When you are a new DJ, there is so much to learn. It may be hard to know where to begin or what to do. However, understanding a few basic principles and tips of DJing can take you a long way on your journey. To be a good DJ, you not only have to have a passion for music, but also a good sense of timing and song structure. Here are a few considerations for new DJs learning how to mix.
1. Understand what basic mixing is.
Basic mixing involves playing one song out loud to the audience and introducing a new song without interrupting the flow of the current song. You will typically listen to the blend of the two songs together in your headphones before raising the volume of the second song and ending the first song.
2. Know how to count beats in music and when to drop the beat.
Most of the music you will play as a DJ will be in 4/4 time. That is, there are four beats per bar. You can hear this pattern by counting along with a song “1 2 3 4” and emphasizing the 1 each time a new bar begins. Often, though not always, there will be a kick drum on each beat. Songs are then chunked into larger sections, such as a verse and chorus. Typically, the number of bars in a verse, chorus. or bridge will be in increments of 4.
For example, a verse of a song may have 16 bars and a chorus may have 8 bars. When you are mixing two songs together, often you will drop in the new song on the 1st beat of a new bar. One way of doing this successfully is to count “1 2 3 4” in a bar and then switch to the new song when you get to the number “5.”
3. Listen for snares or claps to help you mix songs.
When blending two songs, it’s important that they are in sync with each other so there is a smooth transition to the second song. While there are a lot of elements of each song, one of the most consistent between all of them is when the snares/claps hit. This is usually on the second and fourth beat of a measure. In your headphones, listen to the snare sounds of both songs and make sure they line up as if it’s just one snare striking every second and fourth beat.
4. Know where your verses, choruses, and instrumental sections are in the song and how many bars each section contains.
When you are first starting out, it may be helpful to set up cue points at the beginning and end of each section. One typical transition is layering an instrumental intro with a new song underneath the chorus of the current song. If an instrumental intro is 8 bars long, and so is the chorus, you can drop the intro of the second song right when the chorus of the first song begins. That way, when the chorus of the first song is finished, the verse vocals of the second song may come in naturally and maintain the beat flow.
There are many parts of songs that you can layer to create a seamless blend. For example, you can layer an intro instrumental under a bridge, or the verse of a new song over an instrumental outro. BPM Supreme offers downloads of “intro” versions of many popular songs. An intro version usually means you get an extra 8 bars of instrumentals before and after the vocals of the song begin. These are great places to transition from the current song to the new one. For EDM, there are often “extended” versions of songs that make for easier blending. This is the equivalent of an intro version in pop. BPM Supreme also offers the option to download extended versions of many popular EDM songs.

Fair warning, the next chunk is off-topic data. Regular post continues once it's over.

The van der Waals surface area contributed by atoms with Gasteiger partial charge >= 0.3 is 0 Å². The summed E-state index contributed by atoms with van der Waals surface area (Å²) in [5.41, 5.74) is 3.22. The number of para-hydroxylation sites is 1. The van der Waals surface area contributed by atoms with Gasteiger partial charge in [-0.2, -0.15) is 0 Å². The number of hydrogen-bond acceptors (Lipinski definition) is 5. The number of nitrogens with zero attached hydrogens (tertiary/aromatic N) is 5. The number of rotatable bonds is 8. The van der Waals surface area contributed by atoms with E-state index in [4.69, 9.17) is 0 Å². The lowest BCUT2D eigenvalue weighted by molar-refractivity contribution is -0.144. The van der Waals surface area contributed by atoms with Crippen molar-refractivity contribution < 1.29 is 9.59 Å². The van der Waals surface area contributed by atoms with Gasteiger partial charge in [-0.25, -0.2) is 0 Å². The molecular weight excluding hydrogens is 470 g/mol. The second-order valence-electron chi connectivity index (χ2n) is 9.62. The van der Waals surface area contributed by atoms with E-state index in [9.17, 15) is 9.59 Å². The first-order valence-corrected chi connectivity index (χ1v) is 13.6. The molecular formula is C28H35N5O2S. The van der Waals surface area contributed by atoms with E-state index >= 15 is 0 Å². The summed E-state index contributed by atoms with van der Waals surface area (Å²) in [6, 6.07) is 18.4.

5. Try to avoid doubling the bass lines of songs.
When playing two records at once at full volume, the bass lines may become overwhelming and cluttered. One popular way around this is to “EQ mix”. When first introducing the new song, bring it to full volume with the bass line filtered out by a high-pass filter. Once both songs are playing at the same time, you can introduce the bass line of the second song and remove the bass line of the first as you fade it out.
6. When “jump-cutting” from one song to the next, consider using an echo out or a scratch to make the transition smoother.
Often, songs will have BPMs that vary so much, it’s nearly impossible to blend one song with the next. Therefore, you may have to jump cut to the second song.
An “echo out” is when a song ends but the last beat or so of the bar continues to “echo” and decrease in volume. Such an effect makes the jump cut sound less sudden. “Scratching” is when you run the record back and forth on your needle when you are playing vinyl records (or simulating that process on controllers or CDJs). This technique generates the characteristic “scratch” noise you hear from DJs. If you choose to use another transition style besides jump cutting, BPM Supreme has Club Tools and transition edits that change the tempo of a song from a low BPM to a high BPM (or vice versa) without interrupting the flow of the music.
7. Mix in the same key or keys that are close together.
A musical key is a set of notes a particular song uses. Mix in key so the songs sound blended and not disharmonious or clashing. Most DJ software will automatically identify the key, but you can also run your songs through a program called Mixed In Key to help you. Mixing a song in a major key with another in a relative minor key works well. Major keys and their relative minors share the same notes. Also, you can comfortably mix song keys up to two fifths apart. Keys that are a fifth apart (for example C Major and G Major) will only vary by one note in the scale. Keys are color-coded in software such as Serato and Mixed in Key to help you see which keys are “near” each other.
Hopefully, these tips help you as you navigate the technical world of DJing! Have fun, and stay open to learning and growing as you get more comfortable.
About the Writer
Anna Awe is a DJ, producer, and singer/songwriter based in Los Angeles, CA. She is passionate about helping DJs and artists use entrepreneurship and digital media to pave their own paths in the music industry.